We’ve all seen Captain America: Civil War by this point, and we are consumed with questions. But one of them has nothing to do with the next Avengers movie and everything to do with romance. It turns out Marvel might be introducing us to its strangest love story. Spoilers ahead!
And despite what you think, they’re not minor ones either. So, if you haven’t seen the movie and wish to remain spoiler-free, thank you for giving me another excuse to use this GIF:
Hope you weren’t looking to start a family, Buck. Anyway, one of the ongoing subplots in Civil War is Scarlet Witch being put under house arrest by Tony Stark and other pro-Sokovia Accords partisans. The Vision is assigned to watch over her and try to make life easier for her. At first it just seems like he’s just being nice for the sake of being nice, but at the end of the climactic airport fight, the Vision, “distracted” by Wanda being knocked unconscious, accidentally shoots Rhodey out of the air and shatters his spine.
If all that reads a bit like the Vision has a thing for Scarlet Witch, well, there’s a reason. The Vision and the Scarlet Witch have a long, complicated romance in the comics that started when the Vision was introduced in 1968 and slowly built as a subplot until a 1973 issue written by Steve Englehart and penciled by Don Heck.
Needless to say, their teammates were mildly weirded out for a few reasons: At the time, the Vision was technically a dead guy’s brain patterns in a robot body, although the Avengers can’t throw stones about somebody’s love life. It even forced Clint Barton, a.k.a. Hawkeye, who’d carried a torch for Wanda for a decade, to temporarily quit the team.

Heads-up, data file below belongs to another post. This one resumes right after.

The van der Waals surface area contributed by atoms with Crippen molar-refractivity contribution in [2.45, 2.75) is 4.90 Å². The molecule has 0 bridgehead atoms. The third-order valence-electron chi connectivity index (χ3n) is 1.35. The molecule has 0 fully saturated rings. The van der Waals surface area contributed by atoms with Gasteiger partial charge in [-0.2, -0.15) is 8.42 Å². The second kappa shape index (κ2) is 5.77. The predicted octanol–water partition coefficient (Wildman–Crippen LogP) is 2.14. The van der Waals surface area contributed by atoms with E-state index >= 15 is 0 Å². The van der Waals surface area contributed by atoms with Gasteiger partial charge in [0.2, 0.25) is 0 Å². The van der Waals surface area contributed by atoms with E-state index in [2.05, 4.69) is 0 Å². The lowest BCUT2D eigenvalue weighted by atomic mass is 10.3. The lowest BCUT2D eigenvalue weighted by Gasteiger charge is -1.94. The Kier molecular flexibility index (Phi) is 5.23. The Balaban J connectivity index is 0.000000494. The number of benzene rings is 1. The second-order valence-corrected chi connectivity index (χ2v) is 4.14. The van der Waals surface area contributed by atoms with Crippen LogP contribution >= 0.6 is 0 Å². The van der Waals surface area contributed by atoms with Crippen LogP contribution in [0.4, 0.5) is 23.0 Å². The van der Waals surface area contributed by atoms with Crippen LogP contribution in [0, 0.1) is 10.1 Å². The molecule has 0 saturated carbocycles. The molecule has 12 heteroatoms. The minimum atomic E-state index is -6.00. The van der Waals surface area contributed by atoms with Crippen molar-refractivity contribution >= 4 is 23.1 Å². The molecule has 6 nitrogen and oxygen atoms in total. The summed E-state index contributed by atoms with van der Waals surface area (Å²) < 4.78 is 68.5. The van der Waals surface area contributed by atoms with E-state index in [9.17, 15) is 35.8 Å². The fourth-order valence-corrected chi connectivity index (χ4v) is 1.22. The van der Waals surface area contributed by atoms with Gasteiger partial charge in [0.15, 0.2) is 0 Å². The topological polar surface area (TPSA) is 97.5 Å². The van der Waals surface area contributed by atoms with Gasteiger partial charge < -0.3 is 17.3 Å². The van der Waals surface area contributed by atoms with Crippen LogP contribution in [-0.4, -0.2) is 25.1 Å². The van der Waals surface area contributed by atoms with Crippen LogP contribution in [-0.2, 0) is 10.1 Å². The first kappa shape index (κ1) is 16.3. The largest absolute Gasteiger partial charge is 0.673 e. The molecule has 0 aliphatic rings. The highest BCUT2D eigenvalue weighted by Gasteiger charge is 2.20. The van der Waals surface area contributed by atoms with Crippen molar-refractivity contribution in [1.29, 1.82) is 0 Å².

Somehow, it managed to get weirder from there, because the whole thing was essentially an elaborate scam to steal her powers by a supervillain called Immortus, to the point where he ingratiates himself with the Avengers and even officiates the wedding of the Vision and Scarlet Witch.
You might have noticed that Marvel’s movies are vague about what the Scarlet Witch does, and that’s because the comics have a bunch of overlapping and sometimes competing explanations. In the comics, she had a “hex power” which essentially allowed her to inflict Murphy’s Law selectively; she could short out electronics, cause pipes to break, make people stumble over their own two feet and so on. Over time, she learned that this was a manifestation of chaos magic and that she could warp reality to her whims.
Immortus’ plan was to ensure Wanda never had children so she wouldn’t pass on her abilities, and thus make him less powerful. So, being granted enormous power to change reality, Wanda naturally used it to make herself pregnant, throwing a monkey wrench in Immortus’ plans and causing him to pull the trigger on his plan: The Vision is dismantled and his memory is erased.
Oh, and also her kids, it turned out, were made out of pieces of a demon’s soul, so in fairly short order, she learned her marriage was an elaborate trap, she got divorced, and her children ceased to exist. Yes, it was something of a bummer.
Thankfully, Marvel likely won’t be taking this story quite that far. For one thing, Immortus is a younger version of the Marvel villain Kang the Conqueror, who has yet to be introduced. But it seems likely that Marvel’s weirdest romance will be coming to the big screen in some form. Of course, we’d be remiss if we didn’t point out that currently the Vision has an Infinity Gem in his forehead so, uh, maybe don’t get too attached, Wanda.